Happy New Year! Let’s make a Ten-Years’ Resolution

Institute For The Future
4 min readDec 16, 2022

By Jane McGonigal, Director of IFTF Urgent Optimists

At Urgent Optimists, we’re celebrating the holidays and we’re thinking longer than just the new year.

This is your invitation to make a Ten-Years’ Resolution.

What changes, hopes, and intentions could inspire you into 2023 and all the way through the year 2033?

Here are some creative prompts to get you started. Your ten-years’ resolution could be a word, a phrase, an intention, a mantra, a goal, or a commitment to spend time on a global challenge. What word or phrase would you choose to sum up your hopes for the next ten years?

  • What mantra would you like to keep for the next ten years?
  • What is an intention you would like to set for the next ten years?
  • What is a new habit you want to spend the next ten years practicing?
  • What is a skill you want to spend the next ten years developing?
  • What change in your life, your community or society would you like to spend the next ten years creating?

Why a ten-years’ resolution, instead of just planning for the year 2023? Ten years is a magic number for the mind.

Things that are small experiments today in ten years can become ubiquitous and world-changing. Newly invented technologies are often much more accessible and widely used a decade later. And social change that seems improbable or unimaginable — well, in ten years that can change too.

Ten years helps unstick our minds. Ten years helps us consider possibilities we would otherwise dismiss. Ten years even relaxes us a bit as we try to imagine preparing for dramatic disruptions or for a radical rethinking of what’s normal — because ten years gives us time to get ready.

When we think on a ten-year timeline, it’s not just that we are more likely to believe that dramatic change can happen in the world. We become more optimistic and hopeful about what we can change through our own efforts. This has to do with a psychological phenomenon known as time spaciousness. It’s the relaxing and empowering feeling that we have enough time to do what really matters — to consider our options, make a plan, and act more confidently to create the future we want.

It is almost impossible to create a sense of time spaciousness when we’re thinking in a matter of days or weeks. But when thinking ahead ten years . . . ah, it’s so much time! on a ten-year timeline, we don’t feel rushed. We have plenty of opportunity to develop new skills, collect resources, recruit allies, learn from our mistakes, bounce back from setbacks, and do whatever else we need to do to get the best possible outcome. This feeling of abundance makes us less risk-averse and therefore more creative. We have all the time we need to play with ideas, try new things, and experiment until we figure out what works.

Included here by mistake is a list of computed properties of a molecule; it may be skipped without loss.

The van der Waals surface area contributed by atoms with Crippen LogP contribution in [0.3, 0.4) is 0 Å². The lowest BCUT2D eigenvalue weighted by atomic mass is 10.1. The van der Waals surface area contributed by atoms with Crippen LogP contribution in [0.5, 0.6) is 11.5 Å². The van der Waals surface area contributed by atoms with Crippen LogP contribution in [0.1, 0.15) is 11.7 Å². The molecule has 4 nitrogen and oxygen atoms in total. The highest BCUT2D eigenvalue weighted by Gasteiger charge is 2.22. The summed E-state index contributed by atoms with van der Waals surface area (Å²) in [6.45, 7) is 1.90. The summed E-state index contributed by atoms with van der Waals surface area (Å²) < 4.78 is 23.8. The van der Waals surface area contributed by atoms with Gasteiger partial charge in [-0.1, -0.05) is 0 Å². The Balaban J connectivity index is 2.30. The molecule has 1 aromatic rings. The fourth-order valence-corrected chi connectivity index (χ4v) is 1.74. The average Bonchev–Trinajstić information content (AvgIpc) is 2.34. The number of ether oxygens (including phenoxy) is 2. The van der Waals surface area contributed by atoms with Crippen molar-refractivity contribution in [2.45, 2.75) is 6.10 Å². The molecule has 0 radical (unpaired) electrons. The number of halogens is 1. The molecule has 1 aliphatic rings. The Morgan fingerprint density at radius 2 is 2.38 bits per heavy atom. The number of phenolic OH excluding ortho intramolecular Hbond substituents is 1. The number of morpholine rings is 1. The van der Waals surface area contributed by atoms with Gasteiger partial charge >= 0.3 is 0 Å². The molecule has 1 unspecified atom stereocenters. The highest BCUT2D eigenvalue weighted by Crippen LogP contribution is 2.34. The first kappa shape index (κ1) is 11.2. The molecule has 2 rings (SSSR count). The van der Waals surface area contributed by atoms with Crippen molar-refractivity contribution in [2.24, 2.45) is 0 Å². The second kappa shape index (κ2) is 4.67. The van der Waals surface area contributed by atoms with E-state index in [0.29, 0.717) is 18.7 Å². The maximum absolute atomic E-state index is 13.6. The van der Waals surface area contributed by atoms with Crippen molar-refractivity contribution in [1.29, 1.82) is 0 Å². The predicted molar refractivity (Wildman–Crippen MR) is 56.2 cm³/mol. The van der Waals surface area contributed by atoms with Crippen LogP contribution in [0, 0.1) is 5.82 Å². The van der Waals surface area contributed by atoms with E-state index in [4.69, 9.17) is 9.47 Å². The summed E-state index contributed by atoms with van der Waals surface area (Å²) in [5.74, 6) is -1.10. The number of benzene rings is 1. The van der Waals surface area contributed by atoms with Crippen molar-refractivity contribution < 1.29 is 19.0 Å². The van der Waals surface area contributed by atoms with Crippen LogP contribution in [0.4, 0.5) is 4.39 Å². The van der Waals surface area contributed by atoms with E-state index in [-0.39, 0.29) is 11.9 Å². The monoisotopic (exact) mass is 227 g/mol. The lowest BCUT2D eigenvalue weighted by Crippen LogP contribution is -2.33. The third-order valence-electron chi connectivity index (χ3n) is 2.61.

Interestingly, brains respond to abundant space in the same way as they do to abundant time. Studies have found that we also think more creatively and set higher, “maximal,” goals for ourselves when we’re in rooms with higher ceilings or outside in a wide-open environment.

With maximal goals, we focus on the upper boundary: What is the highest and best possible outcome we can imagine? So I like to think of a ten-year timeline as a kind of cathedral or Grand Canyon for the mind. It lifts the ceiling on our imagination.

When we feel time-poor, on the other hand, it’s like being stuck in a tiny, depressing room with no windows. We shrink ourselves and imagine less. We adopt “minimal” goals, which means we try to do just enough to avoid a bad outcome. As one team of expert psychologists put it: “A maximal goal reflects the most that one could wish for, whereas a minimal goal reflects bare necessities or the least one could comfortably tolerate.”

Do you have a sense of whether you’re waking up each day focused on maximal or minimal goals? Whether you’re feeling time-rich or time- poor? Setting goals for yourself (or your family, or your community, or your organization) on too short a timeline usually creates the feeling of being time-rushed. So does being too busy, but that’s not something you can always control. So rather than drastically reduce what’s on your schedule, it’s much easier to control how far out in the future you’re imagining when you think about changes you’d like to achieve.

You may not be used to goal setting on a ten-year timeline. We usually think about making personal change year by year, most commonly by making resolutions at the start of the New Year. But a one-year resolution won’t help you think maximally, and you won’t feel a sense of time spaciousness if you’re trying to achieve a big goal in just one year. So next New Year’s Day, why not try a new tradition? Make a ten-years’ resolution. What could you (or your family, or your community, or your organization) accomplish if you had ten years to do it? What would the long-term impact of a new habit be if you practiced it for ten years? Let your mind play with some bigger possibilities. The future, and your next decade, is wide open.


Share a word, mantra, intention, goal, or commitment to inspire and motivate you for the next ten years.



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